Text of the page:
Our tech guru Jesse Feiler joins us to discuss the ins-and-outs of dealing with your new iPad.

Jesse Feiler helps people and organizations get to know and use new technologies. Projects have included building the page caching module for the Prodigy Web Browser for Mac in the very early days of the Web, location-based apps for iPhone and iOS, as well as books and classes on new technologies.

His new book is: iPad For Seniors for Dummies – which we discuss this morning.

The Trump era is officially under way.

In today’s Congressional Corner, WAMC’s Alan Chartock speaks with Connecticut representative Joe Courtney, a Democrat from the 2nd district.

Howard Frank Mosher
author's website

Howard Frank Mosher, award-winning author, often referred to as “The Voice of Vermont” died this weekend. A week after announcing he had cancer and was in hospice care, Mosher died Sunday morning at his home in Irasburg. He was 74.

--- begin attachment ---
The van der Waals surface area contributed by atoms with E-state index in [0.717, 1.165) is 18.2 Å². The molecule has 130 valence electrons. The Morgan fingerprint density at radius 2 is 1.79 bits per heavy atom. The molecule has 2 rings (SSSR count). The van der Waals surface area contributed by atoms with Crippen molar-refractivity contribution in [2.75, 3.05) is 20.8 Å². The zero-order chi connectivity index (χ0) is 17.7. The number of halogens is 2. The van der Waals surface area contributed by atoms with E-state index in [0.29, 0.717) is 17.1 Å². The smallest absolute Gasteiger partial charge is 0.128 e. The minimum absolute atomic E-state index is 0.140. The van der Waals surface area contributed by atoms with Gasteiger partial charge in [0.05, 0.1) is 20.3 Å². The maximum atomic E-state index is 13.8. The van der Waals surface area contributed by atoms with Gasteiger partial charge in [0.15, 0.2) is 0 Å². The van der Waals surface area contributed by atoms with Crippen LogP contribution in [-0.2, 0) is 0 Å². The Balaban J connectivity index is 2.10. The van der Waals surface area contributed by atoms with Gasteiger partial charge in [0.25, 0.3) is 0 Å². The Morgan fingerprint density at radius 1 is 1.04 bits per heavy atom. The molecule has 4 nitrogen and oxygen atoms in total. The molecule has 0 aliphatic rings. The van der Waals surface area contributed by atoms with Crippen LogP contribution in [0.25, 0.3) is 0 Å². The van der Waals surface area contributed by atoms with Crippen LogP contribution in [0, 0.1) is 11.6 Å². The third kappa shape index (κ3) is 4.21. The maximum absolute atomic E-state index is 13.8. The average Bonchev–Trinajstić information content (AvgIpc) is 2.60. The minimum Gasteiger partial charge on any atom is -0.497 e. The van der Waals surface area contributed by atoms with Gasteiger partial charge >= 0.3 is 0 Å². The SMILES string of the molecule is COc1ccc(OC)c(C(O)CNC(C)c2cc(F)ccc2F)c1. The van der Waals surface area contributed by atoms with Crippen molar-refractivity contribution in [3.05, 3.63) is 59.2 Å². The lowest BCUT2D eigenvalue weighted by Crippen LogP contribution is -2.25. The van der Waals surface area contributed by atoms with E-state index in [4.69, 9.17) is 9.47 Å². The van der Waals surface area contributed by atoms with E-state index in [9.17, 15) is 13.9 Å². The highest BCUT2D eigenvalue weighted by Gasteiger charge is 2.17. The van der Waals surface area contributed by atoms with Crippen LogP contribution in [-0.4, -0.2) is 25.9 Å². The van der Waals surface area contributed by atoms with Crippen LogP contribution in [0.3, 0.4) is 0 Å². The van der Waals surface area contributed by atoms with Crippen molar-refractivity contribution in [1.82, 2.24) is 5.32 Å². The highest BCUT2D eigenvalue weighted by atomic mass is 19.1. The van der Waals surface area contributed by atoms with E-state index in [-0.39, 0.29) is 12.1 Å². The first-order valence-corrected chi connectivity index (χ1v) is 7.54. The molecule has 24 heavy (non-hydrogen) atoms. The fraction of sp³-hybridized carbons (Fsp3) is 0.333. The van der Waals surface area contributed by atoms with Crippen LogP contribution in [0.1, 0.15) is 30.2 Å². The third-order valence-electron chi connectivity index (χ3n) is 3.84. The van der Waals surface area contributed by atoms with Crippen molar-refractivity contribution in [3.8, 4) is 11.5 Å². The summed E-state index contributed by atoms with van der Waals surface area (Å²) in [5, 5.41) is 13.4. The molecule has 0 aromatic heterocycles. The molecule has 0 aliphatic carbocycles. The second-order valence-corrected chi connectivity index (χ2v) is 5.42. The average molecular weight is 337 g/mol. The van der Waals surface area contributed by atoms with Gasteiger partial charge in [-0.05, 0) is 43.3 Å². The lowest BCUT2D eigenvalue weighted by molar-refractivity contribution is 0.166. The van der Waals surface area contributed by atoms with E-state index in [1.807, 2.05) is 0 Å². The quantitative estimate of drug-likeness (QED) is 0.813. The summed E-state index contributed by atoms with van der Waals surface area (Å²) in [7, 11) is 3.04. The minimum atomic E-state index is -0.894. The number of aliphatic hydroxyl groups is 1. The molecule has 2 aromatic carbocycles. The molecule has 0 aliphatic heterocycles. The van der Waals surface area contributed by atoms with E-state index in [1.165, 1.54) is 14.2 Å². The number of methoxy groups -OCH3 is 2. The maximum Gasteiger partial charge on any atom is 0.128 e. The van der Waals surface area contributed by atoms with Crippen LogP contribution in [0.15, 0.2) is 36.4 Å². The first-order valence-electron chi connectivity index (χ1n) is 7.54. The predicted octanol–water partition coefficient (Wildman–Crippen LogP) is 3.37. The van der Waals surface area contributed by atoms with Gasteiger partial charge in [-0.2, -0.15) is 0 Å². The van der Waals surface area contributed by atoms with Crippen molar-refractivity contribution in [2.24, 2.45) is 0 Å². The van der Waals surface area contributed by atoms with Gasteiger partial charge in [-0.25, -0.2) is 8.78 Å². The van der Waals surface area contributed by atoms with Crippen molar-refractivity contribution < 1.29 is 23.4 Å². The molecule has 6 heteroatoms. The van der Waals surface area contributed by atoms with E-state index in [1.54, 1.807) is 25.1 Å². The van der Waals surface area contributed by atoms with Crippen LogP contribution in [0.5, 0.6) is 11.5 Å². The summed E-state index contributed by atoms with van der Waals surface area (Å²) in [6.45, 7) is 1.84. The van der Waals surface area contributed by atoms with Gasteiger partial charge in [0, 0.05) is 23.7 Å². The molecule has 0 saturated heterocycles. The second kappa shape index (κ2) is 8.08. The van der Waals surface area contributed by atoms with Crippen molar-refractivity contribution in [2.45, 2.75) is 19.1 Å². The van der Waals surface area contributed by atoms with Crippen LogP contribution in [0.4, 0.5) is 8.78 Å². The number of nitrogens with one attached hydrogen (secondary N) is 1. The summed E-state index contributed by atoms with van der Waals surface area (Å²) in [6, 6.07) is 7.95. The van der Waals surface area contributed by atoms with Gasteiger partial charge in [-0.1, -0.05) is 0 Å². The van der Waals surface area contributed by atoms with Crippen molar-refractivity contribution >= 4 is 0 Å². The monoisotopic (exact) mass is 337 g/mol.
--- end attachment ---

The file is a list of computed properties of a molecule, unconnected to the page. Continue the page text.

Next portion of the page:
His acclaimed fiction set in the world of Vermont’s Northeast Kingdom chronicled intertwining family histories of natives, wanderers, outcasts, and fugitives.

A frequent guest on WAMC, Howard Frank Mosher made his last appearance with us on The Book Show in November 2016, discussing his career and most recent novel, God’s Kingdom.

We air part of that interview today, in memoriam. 

1/30/17 Panel

Jan 30, 2017

    The Roundtable Panel: a daily open discussion of issues in the news and beyond.

Today's panelists are WAMC’s Alan Chartock, Director of the Journalism Program at the University at Albany Rosemary Armao, and political consultant and lobbyist, Libby Post.